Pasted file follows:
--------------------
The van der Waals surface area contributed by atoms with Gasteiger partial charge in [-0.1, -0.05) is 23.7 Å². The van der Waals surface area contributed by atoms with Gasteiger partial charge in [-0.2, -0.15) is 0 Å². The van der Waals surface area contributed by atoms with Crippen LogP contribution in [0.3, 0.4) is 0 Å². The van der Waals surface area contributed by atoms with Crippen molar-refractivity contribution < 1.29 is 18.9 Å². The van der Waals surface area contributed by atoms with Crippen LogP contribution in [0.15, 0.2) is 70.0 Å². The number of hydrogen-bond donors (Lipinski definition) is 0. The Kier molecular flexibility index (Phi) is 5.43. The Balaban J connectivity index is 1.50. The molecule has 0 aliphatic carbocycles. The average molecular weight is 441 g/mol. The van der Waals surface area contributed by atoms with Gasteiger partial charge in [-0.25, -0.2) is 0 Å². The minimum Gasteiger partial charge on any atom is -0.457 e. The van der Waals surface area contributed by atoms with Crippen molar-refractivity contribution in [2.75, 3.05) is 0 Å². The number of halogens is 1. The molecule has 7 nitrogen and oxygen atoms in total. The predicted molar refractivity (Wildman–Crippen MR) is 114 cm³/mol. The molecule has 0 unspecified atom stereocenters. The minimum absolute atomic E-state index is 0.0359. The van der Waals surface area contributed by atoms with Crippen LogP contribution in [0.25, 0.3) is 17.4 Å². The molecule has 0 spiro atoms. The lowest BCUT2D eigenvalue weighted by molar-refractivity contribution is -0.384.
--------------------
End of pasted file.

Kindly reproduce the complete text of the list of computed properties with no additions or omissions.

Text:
The van der Waals surface area contributed by atoms with Gasteiger partial charge in [-0.1, -0.05) is 23.7 Å². The van der Waals surface area contributed by atoms with Gasteiger partial charge in [-0.2, -0.15) is 0 Å². The van der Waals surface area contributed by atoms with Crippen LogP contribution in [0.3, 0.4) is 0 Å². The van der Waals surface area contributed by atoms with Crippen molar-refractivity contribution < 1.29 is 18.9 Å². The van der Waals surface area contributed by atoms with Crippen LogP contribution in [0.15, 0.2) is 70.0 Å². The number of hydrogen-bond donors (Lipinski definition) is 0. The Kier molecular flexibility index (Phi) is 5.43. The Balaban J connectivity index is 1.50. The molecule has 0 aliphatic carbocycles. The average molecular weight is 441 g/mol. The van der Waals surface area contributed by atoms with Gasteiger partial charge in [-0.25, -0.2) is 0 Å². The minimum Gasteiger partial charge on any atom is -0.457 e. The van der Waals surface area contributed by atoms with Crippen molar-refractivity contribution in [2.75, 3.05) is 0 Å². The number of halogens is 1. The molecule has 7 nitrogen and oxygen atoms in total. The predicted molar refractivity (Wildman–Crippen MR) is 114 cm³/mol. The molecule has 0 unspecified atom stereocenters. The minimum absolute atomic E-state index is 0.0359. The van der Waals surface area contributed by atoms with Crippen LogP contribution in [0.25, 0.3) is 17.4 Å². The molecule has 0 spiro atoms. The lowest BCUT2D eigenvalue weighted by molar-refractivity contribution is -0.384.